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November 23, 2010

LITTLE ROCK -- Attorney General Dustin McDaniel hosted community advocates and law enforcement officials from across Arkansas today at a conference aimed at addressing issues related to violence against women.

The group pledged to work together to foster greater collaboration among agencies that work to prevent violence against women. Participants also discussed ways to improve both preventive measures and support for victims.

It was the first-ever meeting of its kind hosted by McDaniel, who hopes the meeting raises awareness of the problems surrounding domestic violence in Arkansas.

The conference was co-hosted by the Attorney General's wife, Bobbi McDaniel, who has taken an active leadership role with the Arkansas Coalition Against Domestic Violence. Mrs. McDaniel was previously president of the board of the Women's Crisis Center in Jonesboro.

"We wanted to bring together the leaders in this field because we know that we can work together to truly make our state a better place for our women and children," McDaniel said. "This problem is bigger than my office or any sheriff's office or any nonprofit agency, but we can make a difference by working toward the same goals. We're all committed to improving the ways we can prevent acts of violence against women, prosecute offenders and help victims recover."

Participants discussed with McDaniel their perspectives on current state policies and talked about their individual roles in helping to curb violence against women. The group agreed to meet again in January, when participants expect to consider recommendations on changes to current policies.

Mary Dillard of the Arkansas Coalition Against Sexual Assault said the conference provide an opportunity to discuss ways to prevent a crime that sometimes goes unreported.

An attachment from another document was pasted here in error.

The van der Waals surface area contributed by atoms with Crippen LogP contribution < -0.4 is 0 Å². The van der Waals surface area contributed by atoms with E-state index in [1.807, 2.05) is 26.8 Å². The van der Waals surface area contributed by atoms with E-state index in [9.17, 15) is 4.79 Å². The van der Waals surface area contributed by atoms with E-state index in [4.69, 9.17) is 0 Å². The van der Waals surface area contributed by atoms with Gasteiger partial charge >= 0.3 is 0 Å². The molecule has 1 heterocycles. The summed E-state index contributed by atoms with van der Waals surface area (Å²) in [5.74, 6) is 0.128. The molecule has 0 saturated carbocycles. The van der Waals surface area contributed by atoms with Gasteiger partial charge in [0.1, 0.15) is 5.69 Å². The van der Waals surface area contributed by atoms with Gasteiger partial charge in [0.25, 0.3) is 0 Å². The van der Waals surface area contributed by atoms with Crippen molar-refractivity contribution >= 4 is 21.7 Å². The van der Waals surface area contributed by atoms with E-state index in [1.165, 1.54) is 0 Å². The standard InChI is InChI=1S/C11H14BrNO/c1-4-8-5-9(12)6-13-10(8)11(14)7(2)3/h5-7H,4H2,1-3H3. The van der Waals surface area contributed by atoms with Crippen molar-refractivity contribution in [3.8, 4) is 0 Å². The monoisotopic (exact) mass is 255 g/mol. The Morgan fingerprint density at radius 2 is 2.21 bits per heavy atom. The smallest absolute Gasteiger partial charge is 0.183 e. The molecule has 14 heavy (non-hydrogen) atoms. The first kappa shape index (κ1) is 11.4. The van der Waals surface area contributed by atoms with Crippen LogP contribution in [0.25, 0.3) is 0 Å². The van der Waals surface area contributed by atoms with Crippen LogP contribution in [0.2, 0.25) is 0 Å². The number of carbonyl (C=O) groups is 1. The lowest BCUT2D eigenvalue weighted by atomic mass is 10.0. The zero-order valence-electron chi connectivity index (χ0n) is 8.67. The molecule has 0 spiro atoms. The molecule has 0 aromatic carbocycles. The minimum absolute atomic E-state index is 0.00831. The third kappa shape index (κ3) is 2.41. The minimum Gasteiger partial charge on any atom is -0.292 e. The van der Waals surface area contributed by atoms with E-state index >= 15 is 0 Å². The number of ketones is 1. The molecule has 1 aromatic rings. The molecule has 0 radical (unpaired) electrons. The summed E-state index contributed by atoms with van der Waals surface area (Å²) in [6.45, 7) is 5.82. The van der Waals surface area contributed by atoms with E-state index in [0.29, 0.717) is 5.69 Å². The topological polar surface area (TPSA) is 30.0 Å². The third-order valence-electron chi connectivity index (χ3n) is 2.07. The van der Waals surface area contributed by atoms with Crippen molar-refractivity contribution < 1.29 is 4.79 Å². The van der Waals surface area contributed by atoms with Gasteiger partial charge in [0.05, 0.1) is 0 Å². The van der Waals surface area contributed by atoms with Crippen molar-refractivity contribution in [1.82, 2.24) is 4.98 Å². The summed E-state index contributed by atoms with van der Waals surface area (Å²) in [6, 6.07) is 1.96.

"Sexual assault affects more women than breast cancer, diabetes or heart disease," Dillard said. "It's under-reported, and even when reported, it's often not prosecuted because of the nature of the crime and of our response to it as a society. I know that those of us who are working to end sexual violence against women are grateful to have been invited to this meeting in hopes of making Arkansas a safer place for us all."

In conjunction with Tuesday's conference, McDaniel announced his office has renewed its partnership with WalMart and the Arkansas Coalition Against Domestic Violence to relaunch a poster campaign that provides victims of domestic violence with information about how to get help.

Walmart will place the redesigned posters in the women's restrooms and women's fitting rooms of their Arkansas stores. The posters contain tear-off resource cards that can be privately accessed by women out of sight of their abusers. The cards are printed in both English and Spanish.
The cards provide contact information for a hotline that serves as a statewide referral source for victims of domestic violence, sexual assault and stalking.

The "End the Silence, End the Violence" initiative seeks to encourage victims to find a protected way to seek help, since domestic violence often goes unreported because victims fear for their safety.

"We launched this campaign earlier this year, but it's so important to us that we wanted to continue it with a redesign and renewed emphasis on making sure victims know that there are resources available to help them," McDaniel said. "Violence against women knows no race or socioeconomic status. It affects us all, and we all must be committed to stopping it."